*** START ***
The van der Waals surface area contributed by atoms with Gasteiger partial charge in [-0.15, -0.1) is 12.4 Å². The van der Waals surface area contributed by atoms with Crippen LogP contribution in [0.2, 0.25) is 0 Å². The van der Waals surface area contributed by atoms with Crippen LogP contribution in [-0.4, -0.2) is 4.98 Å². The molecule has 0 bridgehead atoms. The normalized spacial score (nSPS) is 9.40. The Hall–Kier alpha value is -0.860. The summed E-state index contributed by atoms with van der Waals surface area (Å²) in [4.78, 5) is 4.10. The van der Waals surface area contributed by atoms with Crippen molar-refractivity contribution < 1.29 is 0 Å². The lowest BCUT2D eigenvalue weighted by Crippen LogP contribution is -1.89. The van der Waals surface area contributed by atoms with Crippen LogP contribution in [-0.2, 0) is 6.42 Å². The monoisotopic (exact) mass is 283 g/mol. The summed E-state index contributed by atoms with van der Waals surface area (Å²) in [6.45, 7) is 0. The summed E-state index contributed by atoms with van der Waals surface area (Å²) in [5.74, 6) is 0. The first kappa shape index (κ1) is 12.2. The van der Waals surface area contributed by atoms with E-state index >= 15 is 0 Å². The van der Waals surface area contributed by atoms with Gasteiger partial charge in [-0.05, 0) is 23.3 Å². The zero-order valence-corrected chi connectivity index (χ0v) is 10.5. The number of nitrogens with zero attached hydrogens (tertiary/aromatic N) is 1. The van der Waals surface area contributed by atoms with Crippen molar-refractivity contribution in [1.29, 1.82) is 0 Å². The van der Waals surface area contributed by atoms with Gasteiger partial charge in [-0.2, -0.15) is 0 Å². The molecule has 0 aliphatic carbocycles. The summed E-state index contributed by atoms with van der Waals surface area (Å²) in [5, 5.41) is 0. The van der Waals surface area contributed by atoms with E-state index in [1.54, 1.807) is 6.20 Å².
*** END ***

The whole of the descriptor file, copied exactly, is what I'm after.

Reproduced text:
The van der Waals surface area contributed by atoms with Gasteiger partial charge in [-0.15, -0.1) is 12.4 Å². The van der Waals surface area contributed by atoms with Crippen LogP contribution in [0.2, 0.25) is 0 Å². The van der Waals surface area contributed by atoms with Crippen LogP contribution in [-0.4, -0.2) is 4.98 Å². The molecule has 0 bridgehead atoms. The normalized spacial score (nSPS) is 9.40. The Hall–Kier alpha value is -0.860. The summed E-state index contributed by atoms with van der Waals surface area (Å²) in [4.78, 5) is 4.10. The van der Waals surface area contributed by atoms with Crippen molar-refractivity contribution < 1.29 is 0 Å². The lowest BCUT2D eigenvalue weighted by Crippen LogP contribution is -1.89. The van der Waals surface area contributed by atoms with Crippen LogP contribution in [-0.2, 0) is 6.42 Å². The monoisotopic (exact) mass is 283 g/mol. The summed E-state index contributed by atoms with van der Waals surface area (Å²) in [6.45, 7) is 0. The summed E-state index contributed by atoms with van der Waals surface area (Å²) in [5.74, 6) is 0. The first kappa shape index (κ1) is 12.2. The van der Waals surface area contributed by atoms with E-state index >= 15 is 0 Å². The van der Waals surface area contributed by atoms with Gasteiger partial charge in [-0.05, 0) is 23.3 Å². The zero-order valence-corrected chi connectivity index (χ0v) is 10.5. The number of nitrogens with zero attached hydrogens (tertiary/aromatic N) is 1. The van der Waals surface area contributed by atoms with Crippen molar-refractivity contribution in [1.29, 1.82) is 0 Å². The van der Waals surface area contributed by atoms with Gasteiger partial charge in [-0.2, -0.15) is 0 Å². The molecule has 0 aliphatic carbocycles. The summed E-state index contributed by atoms with van der Waals surface area (Å²) in [5, 5.41) is 0. The van der Waals surface area contributed by atoms with E-state index in [1.54, 1.807) is 6.20 Å².